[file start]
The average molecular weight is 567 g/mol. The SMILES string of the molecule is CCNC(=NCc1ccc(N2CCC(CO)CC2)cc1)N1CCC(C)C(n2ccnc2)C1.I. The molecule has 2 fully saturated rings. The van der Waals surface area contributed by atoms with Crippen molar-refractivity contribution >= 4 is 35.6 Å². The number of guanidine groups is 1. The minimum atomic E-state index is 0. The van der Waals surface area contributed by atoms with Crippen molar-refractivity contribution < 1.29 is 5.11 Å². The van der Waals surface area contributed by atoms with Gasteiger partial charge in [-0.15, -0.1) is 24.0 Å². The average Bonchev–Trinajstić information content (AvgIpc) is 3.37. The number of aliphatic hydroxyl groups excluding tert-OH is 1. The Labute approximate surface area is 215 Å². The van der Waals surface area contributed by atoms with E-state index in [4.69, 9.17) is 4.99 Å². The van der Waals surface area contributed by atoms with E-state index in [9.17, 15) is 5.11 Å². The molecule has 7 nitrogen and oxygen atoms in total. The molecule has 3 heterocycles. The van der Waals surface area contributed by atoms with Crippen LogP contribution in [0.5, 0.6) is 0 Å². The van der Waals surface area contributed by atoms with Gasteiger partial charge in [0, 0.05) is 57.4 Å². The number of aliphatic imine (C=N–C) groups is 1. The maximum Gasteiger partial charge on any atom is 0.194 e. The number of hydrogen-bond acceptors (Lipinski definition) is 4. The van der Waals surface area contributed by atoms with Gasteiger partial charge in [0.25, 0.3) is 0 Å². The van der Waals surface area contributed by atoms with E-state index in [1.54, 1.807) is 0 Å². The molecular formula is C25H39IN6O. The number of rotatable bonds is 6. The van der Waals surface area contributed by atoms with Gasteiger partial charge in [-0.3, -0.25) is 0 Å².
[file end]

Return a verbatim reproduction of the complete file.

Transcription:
The average molecular weight is 567 g/mol. The SMILES string of the molecule is CCNC(=NCc1ccc(N2CCC(CO)CC2)cc1)N1CCC(C)C(n2ccnc2)C1.I. The molecule has 2 fully saturated rings. The van der Waals surface area contributed by atoms with Crippen molar-refractivity contribution >= 4 is 35.6 Å². The number of guanidine groups is 1. The minimum atomic E-state index is 0. The van der Waals surface area contributed by atoms with Crippen molar-refractivity contribution < 1.29 is 5.11 Å². The van der Waals surface area contributed by atoms with Gasteiger partial charge in [-0.15, -0.1) is 24.0 Å². The average Bonchev–Trinajstić information content (AvgIpc) is 3.37. The number of aliphatic hydroxyl groups excluding tert-OH is 1. The Labute approximate surface area is 215 Å². The van der Waals surface area contributed by atoms with E-state index in [4.69, 9.17) is 4.99 Å². The van der Waals surface area contributed by atoms with E-state index in [9.17, 15) is 5.11 Å². The molecule has 7 nitrogen and oxygen atoms in total. The molecule has 3 heterocycles. The van der Waals surface area contributed by atoms with Crippen LogP contribution in [0.5, 0.6) is 0 Å². The van der Waals surface area contributed by atoms with Gasteiger partial charge in [0, 0.05) is 57.4 Å². The number of aliphatic imine (C=N–C) groups is 1. The maximum Gasteiger partial charge on any atom is 0.194 e. The number of hydrogen-bond acceptors (Lipinski definition) is 4. The van der Waals surface area contributed by atoms with Gasteiger partial charge in [0.25, 0.3) is 0 Å². The van der Waals surface area contributed by atoms with E-state index in [1.54, 1.807) is 0 Å². The molecular formula is C25H39IN6O. The number of rotatable bonds is 6. The van der Waals surface area contributed by atoms with Gasteiger partial charge in [-0.3, -0.25) is 0 Å².